A history of Saint Theresa parish must begin with the history of Salem and Marion County, for this parish has always been an integral part of the community.
Salem is the seat of Marion County government, having been established on January 24, 1823, by an act of the Illinois legislature. Prior to that date, this territory belonged to Jefferson and Fayette counties. The early history of Salem coincides with that of all the Midwest. Great tribes of native peoples roamed here before Spanish and French explorers charted the land for later pioneers. The early explorers not only brought European customs to the area, they also brought the Christian faith.
The area around Salem played a prominent role in the opening of the entire Midwest region. Because of its location on the main trail between St. Louis and Vincennes, it was host to many of the great events of early American history. George Rogers Clark was a frequent visitor in his campaigns from Vincennes to Kaskaskia. Abraham Lincoln knew it from his visits to the now historic Half-way House several miles east of Salem. And of course Salem is the birthplace of William Jennings Bryan, three-time Democratic presidential candidate and US Secretary of State.
The building of the Mississippi and Ohio Railroad (later named the B & O) from the East through Salem on its way to St. Louis brought the first Catholic settlers into the area. The first round trip from Cincinnati to St. Louis, through Salem, occurred between 1850 and 1855. Most of the original Catholics did not settle here but moved on to St. Louis, seeking newer and better livelihoods. Those who remained attended Mass at St. John the Baptist and St. Matthew Apostle parishes in Odin.
It was not until 1868 that the first church was erected on South Washington Street. A frame structure (above left), large enough to accommodate the eight Catholic families who made up the parish at its beginning, was dedicated. For the first thirty-five years, parishioners were served by priests from Fayetteville (1872 to 1876), Centralia (1876 to 1878), and Flora (1876 to 1907). Priests from Sandoval served the parish from 1907 to 1922. In 1922, the church was practically rebuilt. The old structure served as a foundation for a beautiful stucco finish, two wings were added and the interior remodeled, repainted and redecorated. Centralia pastors again took responsibility for St. Theresa parish from 1922 to 1940. And in 1940, St. Theresa parish received its first resident pastor, Fr. A.B. Schomaker.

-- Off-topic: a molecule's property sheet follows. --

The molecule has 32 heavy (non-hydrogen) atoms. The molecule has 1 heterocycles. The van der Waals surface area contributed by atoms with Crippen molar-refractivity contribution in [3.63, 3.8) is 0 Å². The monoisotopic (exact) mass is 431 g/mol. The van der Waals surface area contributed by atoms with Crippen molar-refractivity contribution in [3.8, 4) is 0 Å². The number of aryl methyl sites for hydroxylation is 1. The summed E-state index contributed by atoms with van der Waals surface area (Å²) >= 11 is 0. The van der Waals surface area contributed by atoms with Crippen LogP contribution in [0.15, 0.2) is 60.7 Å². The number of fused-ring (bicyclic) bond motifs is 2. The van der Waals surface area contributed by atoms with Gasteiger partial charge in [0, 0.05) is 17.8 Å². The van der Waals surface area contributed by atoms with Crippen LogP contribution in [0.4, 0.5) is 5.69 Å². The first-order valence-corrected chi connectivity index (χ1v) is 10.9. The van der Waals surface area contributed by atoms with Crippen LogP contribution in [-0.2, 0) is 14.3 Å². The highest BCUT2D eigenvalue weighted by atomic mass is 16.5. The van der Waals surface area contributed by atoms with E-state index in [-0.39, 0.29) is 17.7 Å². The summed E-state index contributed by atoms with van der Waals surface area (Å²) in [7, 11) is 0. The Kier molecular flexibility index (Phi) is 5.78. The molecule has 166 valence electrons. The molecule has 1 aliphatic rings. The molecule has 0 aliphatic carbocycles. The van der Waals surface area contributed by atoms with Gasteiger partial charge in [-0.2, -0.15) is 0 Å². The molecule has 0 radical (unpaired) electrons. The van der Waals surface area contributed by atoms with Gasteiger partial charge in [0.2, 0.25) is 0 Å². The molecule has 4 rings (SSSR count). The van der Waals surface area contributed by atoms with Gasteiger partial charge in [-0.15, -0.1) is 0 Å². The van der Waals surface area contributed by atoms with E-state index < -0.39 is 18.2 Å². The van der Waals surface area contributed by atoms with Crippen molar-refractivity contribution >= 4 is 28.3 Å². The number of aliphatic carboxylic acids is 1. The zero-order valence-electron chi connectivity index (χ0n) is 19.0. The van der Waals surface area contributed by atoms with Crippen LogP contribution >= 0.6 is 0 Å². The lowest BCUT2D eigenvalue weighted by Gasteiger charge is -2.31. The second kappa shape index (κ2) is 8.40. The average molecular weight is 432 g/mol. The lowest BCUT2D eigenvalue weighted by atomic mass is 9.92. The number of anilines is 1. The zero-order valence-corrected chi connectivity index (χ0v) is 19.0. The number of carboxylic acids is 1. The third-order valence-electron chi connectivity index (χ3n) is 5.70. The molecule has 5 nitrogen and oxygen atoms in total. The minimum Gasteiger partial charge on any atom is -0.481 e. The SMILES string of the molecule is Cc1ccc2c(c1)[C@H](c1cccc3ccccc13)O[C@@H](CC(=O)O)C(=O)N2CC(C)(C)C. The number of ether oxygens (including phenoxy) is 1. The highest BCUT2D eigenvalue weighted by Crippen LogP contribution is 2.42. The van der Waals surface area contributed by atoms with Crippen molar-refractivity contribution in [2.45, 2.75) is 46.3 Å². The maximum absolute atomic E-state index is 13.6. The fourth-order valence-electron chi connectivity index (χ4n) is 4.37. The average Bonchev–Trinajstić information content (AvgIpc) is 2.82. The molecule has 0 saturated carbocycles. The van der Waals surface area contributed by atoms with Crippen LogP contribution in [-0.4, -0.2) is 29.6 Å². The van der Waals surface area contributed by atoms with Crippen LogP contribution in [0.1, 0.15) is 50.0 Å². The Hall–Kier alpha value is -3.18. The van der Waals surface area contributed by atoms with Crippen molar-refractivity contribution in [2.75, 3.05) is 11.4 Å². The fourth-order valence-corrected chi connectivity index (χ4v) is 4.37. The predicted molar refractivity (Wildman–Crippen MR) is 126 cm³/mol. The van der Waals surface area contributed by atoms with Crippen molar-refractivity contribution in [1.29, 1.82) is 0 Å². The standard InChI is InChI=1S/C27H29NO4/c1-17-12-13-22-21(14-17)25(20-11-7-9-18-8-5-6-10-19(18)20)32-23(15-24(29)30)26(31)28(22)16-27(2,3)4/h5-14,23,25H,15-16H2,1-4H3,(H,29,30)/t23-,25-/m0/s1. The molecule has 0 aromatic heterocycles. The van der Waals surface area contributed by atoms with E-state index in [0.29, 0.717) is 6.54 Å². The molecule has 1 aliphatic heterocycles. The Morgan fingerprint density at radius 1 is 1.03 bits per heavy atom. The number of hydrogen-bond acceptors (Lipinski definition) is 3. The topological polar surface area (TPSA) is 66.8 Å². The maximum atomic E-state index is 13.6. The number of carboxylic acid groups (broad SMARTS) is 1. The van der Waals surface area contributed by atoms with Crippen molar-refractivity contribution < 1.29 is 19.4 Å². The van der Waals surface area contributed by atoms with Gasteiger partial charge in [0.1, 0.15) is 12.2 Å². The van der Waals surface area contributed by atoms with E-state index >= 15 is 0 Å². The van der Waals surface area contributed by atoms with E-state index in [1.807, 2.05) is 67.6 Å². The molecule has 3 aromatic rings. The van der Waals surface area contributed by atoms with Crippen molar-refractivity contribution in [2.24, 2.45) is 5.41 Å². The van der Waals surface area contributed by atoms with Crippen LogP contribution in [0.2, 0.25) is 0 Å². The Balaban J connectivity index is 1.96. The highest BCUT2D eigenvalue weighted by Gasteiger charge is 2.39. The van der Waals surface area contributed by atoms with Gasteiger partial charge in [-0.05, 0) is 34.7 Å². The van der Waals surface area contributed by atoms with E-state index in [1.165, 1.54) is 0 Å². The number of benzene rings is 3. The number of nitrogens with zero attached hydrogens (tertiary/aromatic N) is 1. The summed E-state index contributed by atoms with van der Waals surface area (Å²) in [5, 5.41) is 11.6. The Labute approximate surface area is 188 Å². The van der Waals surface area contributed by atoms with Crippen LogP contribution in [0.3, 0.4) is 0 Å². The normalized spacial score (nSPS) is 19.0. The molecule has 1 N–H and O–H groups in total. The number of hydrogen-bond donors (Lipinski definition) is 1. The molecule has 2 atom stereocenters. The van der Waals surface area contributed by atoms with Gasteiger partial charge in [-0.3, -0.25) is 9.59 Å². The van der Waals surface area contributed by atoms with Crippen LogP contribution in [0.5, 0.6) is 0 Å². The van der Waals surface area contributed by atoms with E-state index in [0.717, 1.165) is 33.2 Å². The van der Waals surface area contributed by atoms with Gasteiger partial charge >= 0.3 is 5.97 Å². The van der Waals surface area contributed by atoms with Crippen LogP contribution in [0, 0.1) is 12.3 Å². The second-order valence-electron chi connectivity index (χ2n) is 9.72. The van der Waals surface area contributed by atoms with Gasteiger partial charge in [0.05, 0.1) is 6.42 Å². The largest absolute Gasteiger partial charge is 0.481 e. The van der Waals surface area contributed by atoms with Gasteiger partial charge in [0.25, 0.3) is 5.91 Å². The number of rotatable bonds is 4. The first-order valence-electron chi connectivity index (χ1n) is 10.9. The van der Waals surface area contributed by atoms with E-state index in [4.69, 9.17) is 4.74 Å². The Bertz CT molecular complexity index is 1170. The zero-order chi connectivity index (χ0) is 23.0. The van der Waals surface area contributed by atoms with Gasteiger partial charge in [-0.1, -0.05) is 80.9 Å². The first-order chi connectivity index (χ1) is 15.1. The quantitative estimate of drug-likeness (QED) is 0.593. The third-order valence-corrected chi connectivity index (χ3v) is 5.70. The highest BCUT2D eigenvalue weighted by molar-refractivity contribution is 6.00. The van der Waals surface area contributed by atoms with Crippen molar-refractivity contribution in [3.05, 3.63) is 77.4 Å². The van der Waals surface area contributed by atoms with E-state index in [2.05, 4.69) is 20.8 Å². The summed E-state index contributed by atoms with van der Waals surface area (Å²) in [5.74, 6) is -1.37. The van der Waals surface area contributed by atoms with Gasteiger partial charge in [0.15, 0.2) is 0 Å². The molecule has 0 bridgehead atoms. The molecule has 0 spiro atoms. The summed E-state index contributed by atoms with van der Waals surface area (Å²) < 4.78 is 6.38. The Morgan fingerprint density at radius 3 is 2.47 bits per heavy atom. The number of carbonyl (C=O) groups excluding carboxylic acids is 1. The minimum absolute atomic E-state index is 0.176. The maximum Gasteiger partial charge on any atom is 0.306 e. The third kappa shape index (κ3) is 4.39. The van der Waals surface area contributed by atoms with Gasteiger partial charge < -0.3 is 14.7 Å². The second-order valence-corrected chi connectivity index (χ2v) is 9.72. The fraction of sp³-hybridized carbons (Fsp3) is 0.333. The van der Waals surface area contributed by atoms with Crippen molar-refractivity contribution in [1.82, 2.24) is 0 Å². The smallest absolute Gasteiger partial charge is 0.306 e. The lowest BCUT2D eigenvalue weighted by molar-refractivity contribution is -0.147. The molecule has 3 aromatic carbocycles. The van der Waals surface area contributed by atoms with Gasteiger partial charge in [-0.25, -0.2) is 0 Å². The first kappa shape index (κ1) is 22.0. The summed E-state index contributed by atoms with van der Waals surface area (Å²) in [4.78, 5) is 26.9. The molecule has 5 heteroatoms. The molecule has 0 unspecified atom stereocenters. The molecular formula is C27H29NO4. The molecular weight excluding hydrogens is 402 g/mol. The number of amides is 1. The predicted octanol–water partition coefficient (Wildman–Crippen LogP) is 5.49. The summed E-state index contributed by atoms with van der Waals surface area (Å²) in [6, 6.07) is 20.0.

Although Salem and Marion County have always relied heavily on agriculture, the 1930s saw a tremendous change with the commercial production of oil, which helped to transform a small town into the many-faceted community it is today. A highway between Kinmundy and Salem was completed in 1930, allowing the two parishes to have Mass every Sunday.
In 1935, the first vacation school was held in Salem with the assistance of the Poor Handmaids from Centralia. This was repeated in 1937. In 1940, the Felician Sisters replaced the Poor Handmaids at Centralia and took charge of catechetics in Salem.
On April 26, 1940, a giant step forward was taken by the parish. Final plans were made for construction of the present church on the corner of West Main and Ohio streets. The cost of construction was $28,000, with another $12,000 for decorating the rectory and the church.
In 1954, plans were initiated for the construction of a parish school and convent. Under the guidance of Father Schomaker and with generous support from members of the parish, these plans materialized with the dedication of the school and convent in 1955. The first enrollment numbered 88 and eventually surpassed l00 students. It has been staffed by sisters from a number of different religious communities, including the Adorers of the Blood of Christ, the Felicians, and the School Sisters of Notre Dame.
In 1965, increased enrollment demanded the addition of a fourth classroom to the school. In 1967, plans were begun to renovate the church to accommodate the liturgical changes instituted after the Second Vatican Council. And in 1968, with 104 registered families, St. Theresa Parish celebrated its 100th anniversary.
30 years later, a parish center and gymnasium, a beautiful rectory, and a newly-remodeled parish office and meeting house complete the complex of buildings. The parish has grown to nearly 300 families. Busy organizations help to ensure the continued financial viability of the parish and school. Increased lay-participation at every level of decision making and ministry keep the faith alive and active. St. Theresa has been, and will continue to be a vital part of the larger Salem Community.
St. Theresa has and will continue to be a vital part of the Diocese of Belleville and Salem, Illinois. The Church will be alive and well if we, the People of God, are alive in the Lord and seek to do His will and work.
May God bless us in Love.